Several times I have mentioned the Catholic Education Resource Center, an online clearinghouse of solid Catholic reading material. I mention it again because of the article in my last post, and also because of this one:

I enjoy reasoned expositions of Catholic teaching, especially Catholic moral teaching. In recent years I have become even fonder of people telling their stories. Whether or not the storyteller has a didactic aim in mind, it is good to listen to someone with an interest/intention to learn from the speaker. The value of the speaker's disclosure may not necessarily be this or that point of information; it may rather be an opportunity for the listener to enter compassionately into that person's life. As a Catholic I recognize the merit of entering compassionately into a young man's gradual and grace-filled journey with an unwelcome relational disposition. To observe his virtuous subjection of passions to intellect and will is nothing short of beautiful, nothing short of exemplary.

The writer concludes that a vocation to self-giving love is the corrective to that sort of spiritual and even physical sterility that a same-sex attracted person may experience--that is, without committing to a vocation of self-giving love (not to be equated with sexual expression). Such is the apparent problem of a fair number of heterosexual "marriages," which are little more than two persons using each other for pleasure. Priesthood and consecrated life are subject to such sterility, as well. Whosoever refuses to believe this may look at the statistics regarding marriage and religious vocations (notwithstanding a current upward trend, no doubt a result of the solution below).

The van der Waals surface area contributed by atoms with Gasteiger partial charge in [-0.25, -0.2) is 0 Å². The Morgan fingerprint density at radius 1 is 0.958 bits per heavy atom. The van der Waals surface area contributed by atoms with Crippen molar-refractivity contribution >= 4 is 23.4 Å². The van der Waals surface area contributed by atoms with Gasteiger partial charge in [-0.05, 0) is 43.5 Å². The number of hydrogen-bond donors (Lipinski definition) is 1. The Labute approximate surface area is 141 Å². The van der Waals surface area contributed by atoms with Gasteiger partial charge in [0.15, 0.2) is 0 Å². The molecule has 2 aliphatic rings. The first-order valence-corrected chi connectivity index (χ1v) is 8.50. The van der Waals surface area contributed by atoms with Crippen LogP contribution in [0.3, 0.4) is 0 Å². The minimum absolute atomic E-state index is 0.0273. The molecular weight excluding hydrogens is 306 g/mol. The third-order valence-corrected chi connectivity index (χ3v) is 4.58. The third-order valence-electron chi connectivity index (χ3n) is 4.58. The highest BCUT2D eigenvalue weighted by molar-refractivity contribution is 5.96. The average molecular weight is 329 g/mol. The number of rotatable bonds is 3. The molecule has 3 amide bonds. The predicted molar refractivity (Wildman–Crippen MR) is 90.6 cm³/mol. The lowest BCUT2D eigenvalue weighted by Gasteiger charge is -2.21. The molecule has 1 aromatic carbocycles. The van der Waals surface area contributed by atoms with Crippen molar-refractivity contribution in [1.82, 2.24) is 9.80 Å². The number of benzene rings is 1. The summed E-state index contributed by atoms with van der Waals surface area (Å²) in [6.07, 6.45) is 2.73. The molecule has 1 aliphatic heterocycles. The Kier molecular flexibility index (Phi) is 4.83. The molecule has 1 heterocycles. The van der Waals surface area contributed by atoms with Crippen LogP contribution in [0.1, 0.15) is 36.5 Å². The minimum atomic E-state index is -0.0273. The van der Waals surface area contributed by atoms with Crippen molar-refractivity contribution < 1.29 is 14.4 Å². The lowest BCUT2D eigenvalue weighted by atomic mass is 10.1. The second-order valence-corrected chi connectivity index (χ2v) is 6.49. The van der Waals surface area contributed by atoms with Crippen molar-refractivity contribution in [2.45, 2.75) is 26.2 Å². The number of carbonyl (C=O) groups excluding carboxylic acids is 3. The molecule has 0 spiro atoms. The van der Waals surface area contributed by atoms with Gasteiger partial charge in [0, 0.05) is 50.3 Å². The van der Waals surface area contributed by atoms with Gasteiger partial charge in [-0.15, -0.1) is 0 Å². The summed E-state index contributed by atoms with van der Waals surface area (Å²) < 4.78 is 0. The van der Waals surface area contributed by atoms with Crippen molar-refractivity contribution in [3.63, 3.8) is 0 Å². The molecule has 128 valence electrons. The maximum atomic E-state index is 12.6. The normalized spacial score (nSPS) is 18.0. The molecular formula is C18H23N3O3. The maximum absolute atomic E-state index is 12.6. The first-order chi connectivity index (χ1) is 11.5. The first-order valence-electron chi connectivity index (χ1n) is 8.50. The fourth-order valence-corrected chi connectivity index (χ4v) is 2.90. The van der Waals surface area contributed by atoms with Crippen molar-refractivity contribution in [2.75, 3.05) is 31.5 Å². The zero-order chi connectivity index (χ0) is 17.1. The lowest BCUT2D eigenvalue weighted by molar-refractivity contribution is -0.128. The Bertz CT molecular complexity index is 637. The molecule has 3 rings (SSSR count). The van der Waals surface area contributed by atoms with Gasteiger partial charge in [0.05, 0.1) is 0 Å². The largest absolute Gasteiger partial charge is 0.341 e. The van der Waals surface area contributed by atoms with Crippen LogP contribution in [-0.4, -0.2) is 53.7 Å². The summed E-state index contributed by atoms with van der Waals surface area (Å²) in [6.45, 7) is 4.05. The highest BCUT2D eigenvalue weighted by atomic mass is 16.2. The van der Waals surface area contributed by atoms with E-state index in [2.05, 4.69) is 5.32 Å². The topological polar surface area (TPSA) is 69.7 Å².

What makes the difference? A candid admission of one's need for God and for the sorriness of one's (current) state without Him; a sincere abandonment of self to a God who is ready and willing to effect positive change in one's life; an unsparing review of one's past conduct and attitudes; a complete willingness to be rid of baneful attitudes and the resultant misconduct; concerted efforts to repair any damage done; and a daily commitment to the prayer and action needed to sustain peace with God, with others, and within oneself--a truly fruitful existence.